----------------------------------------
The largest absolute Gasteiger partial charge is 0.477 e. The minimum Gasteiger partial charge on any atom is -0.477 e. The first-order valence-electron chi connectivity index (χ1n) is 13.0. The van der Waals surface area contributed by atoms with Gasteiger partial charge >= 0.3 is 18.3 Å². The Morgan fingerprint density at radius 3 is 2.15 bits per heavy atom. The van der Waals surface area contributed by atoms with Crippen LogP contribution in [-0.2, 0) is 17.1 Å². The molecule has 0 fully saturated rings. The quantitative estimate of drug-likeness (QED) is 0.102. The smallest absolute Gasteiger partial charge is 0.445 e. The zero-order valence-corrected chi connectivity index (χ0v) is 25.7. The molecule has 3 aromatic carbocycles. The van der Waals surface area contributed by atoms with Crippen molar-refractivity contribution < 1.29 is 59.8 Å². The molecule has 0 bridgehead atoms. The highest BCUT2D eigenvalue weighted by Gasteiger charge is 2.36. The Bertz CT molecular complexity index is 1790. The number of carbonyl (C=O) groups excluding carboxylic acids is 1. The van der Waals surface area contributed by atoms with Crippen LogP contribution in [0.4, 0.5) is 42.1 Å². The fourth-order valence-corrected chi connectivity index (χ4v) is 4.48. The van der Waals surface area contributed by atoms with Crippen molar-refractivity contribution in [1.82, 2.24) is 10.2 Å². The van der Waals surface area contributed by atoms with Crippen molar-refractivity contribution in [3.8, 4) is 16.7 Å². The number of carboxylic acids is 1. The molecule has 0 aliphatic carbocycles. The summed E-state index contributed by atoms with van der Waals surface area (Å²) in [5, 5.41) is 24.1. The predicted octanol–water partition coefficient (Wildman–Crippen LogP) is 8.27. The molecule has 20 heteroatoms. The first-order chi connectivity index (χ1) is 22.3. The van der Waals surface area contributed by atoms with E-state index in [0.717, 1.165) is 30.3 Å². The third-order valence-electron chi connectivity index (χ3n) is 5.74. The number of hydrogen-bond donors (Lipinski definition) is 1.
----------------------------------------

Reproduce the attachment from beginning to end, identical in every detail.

The largest absolute Gasteiger partial charge is 0.477 e. The minimum Gasteiger partial charge on any atom is -0.477 e. The first-order valence-electron chi connectivity index (χ1n) is 13.0. The van der Waals surface area contributed by atoms with Gasteiger partial charge >= 0.3 is 18.3 Å². The Morgan fingerprint density at radius 3 is 2.15 bits per heavy atom. The van der Waals surface area contributed by atoms with Crippen LogP contribution in [-0.2, 0) is 17.1 Å². The molecule has 0 fully saturated rings. The quantitative estimate of drug-likeness (QED) is 0.102. The smallest absolute Gasteiger partial charge is 0.445 e. The zero-order valence-corrected chi connectivity index (χ0v) is 25.7. The molecule has 3 aromatic carbocycles. The van der Waals surface area contributed by atoms with Crippen molar-refractivity contribution < 1.29 is 59.8 Å². The molecule has 0 bridgehead atoms. The highest BCUT2D eigenvalue weighted by Gasteiger charge is 2.36. The Bertz CT molecular complexity index is 1790. The number of carbonyl (C=O) groups excluding carboxylic acids is 1. The van der Waals surface area contributed by atoms with Crippen LogP contribution in [0.4, 0.5) is 42.1 Å². The fourth-order valence-corrected chi connectivity index (χ4v) is 4.48. The van der Waals surface area contributed by atoms with Crippen molar-refractivity contribution in [1.82, 2.24) is 10.2 Å². The van der Waals surface area contributed by atoms with Crippen molar-refractivity contribution in [3.8, 4) is 16.7 Å². The number of carboxylic acids is 1. The molecule has 0 aliphatic carbocycles. The summed E-state index contributed by atoms with van der Waals surface area (Å²) in [5, 5.41) is 24.1. The predicted octanol–water partition coefficient (Wildman–Crippen LogP) is 8.27. The molecule has 20 heteroatoms. The first-order chi connectivity index (χ1) is 22.3. The van der Waals surface area contributed by atoms with E-state index in [0.717, 1.165) is 30.3 Å². The third-order valence-electron chi connectivity index (χ3n) is 5.74. The number of hydrogen-bond donors (Lipinski definition) is 1.